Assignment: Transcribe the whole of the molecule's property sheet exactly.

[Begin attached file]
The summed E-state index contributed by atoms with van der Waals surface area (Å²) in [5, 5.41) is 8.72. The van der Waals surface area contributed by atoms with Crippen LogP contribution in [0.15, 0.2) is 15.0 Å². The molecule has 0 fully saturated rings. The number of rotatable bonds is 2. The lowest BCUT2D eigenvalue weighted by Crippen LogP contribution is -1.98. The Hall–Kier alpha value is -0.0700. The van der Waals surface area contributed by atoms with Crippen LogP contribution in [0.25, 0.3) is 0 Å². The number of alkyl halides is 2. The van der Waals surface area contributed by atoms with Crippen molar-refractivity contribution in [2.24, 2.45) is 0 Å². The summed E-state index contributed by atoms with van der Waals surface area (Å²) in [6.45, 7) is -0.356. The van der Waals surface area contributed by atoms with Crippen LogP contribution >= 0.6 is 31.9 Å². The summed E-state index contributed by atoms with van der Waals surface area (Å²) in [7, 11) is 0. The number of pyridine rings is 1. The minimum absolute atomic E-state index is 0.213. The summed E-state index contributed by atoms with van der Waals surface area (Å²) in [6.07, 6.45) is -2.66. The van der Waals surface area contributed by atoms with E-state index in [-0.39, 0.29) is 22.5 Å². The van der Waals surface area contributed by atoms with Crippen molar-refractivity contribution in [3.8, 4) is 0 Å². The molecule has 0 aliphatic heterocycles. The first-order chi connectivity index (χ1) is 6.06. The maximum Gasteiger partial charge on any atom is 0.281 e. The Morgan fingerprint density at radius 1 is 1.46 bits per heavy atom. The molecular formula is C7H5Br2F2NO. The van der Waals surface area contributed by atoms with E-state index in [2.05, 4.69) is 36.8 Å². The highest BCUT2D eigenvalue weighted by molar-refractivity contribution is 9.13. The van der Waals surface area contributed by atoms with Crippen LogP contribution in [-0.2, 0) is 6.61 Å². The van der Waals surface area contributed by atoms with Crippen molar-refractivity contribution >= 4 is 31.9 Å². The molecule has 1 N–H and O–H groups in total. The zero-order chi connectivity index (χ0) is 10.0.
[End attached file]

The summed E-state index contributed by atoms with van der Waals surface area (Å²) in [5, 5.41) is 8.72. The van der Waals surface area contributed by atoms with Crippen LogP contribution in [0.15, 0.2) is 15.0 Å². The molecule has 0 fully saturated rings. The number of rotatable bonds is 2. The lowest BCUT2D eigenvalue weighted by Crippen LogP contribution is -1.98. The Hall–Kier alpha value is -0.0700. The van der Waals surface area contributed by atoms with Crippen LogP contribution in [0.25, 0.3) is 0 Å². The number of alkyl halides is 2. The van der Waals surface area contributed by atoms with Crippen molar-refractivity contribution in [2.24, 2.45) is 0 Å². The summed E-state index contributed by atoms with van der Waals surface area (Å²) in [6.45, 7) is -0.356. The van der Waals surface area contributed by atoms with Crippen LogP contribution >= 0.6 is 31.9 Å². The summed E-state index contributed by atoms with van der Waals surface area (Å²) in [7, 11) is 0. The number of pyridine rings is 1. The minimum absolute atomic E-state index is 0.213. The summed E-state index contributed by atoms with van der Waals surface area (Å²) in [6.07, 6.45) is -2.66. The van der Waals surface area contributed by atoms with E-state index in [-0.39, 0.29) is 22.5 Å². The van der Waals surface area contributed by atoms with Crippen molar-refractivity contribution in [3.8, 4) is 0 Å². The molecule has 0 aliphatic heterocycles. The first-order chi connectivity index (χ1) is 6.06. The maximum Gasteiger partial charge on any atom is 0.281 e. The Morgan fingerprint density at radius 1 is 1.46 bits per heavy atom. The molecular formula is C7H5Br2F2NO. The van der Waals surface area contributed by atoms with E-state index in [2.05, 4.69) is 36.8 Å². The highest BCUT2D eigenvalue weighted by molar-refractivity contribution is 9.13. The van der Waals surface area contributed by atoms with Crippen LogP contribution in [-0.2, 0) is 6.61 Å². The van der Waals surface area contributed by atoms with Crippen molar-refractivity contribution >= 4 is 31.9 Å². The molecule has 1 N–H and O–H groups in total. The zero-order chi connectivity index (χ0) is 10.0.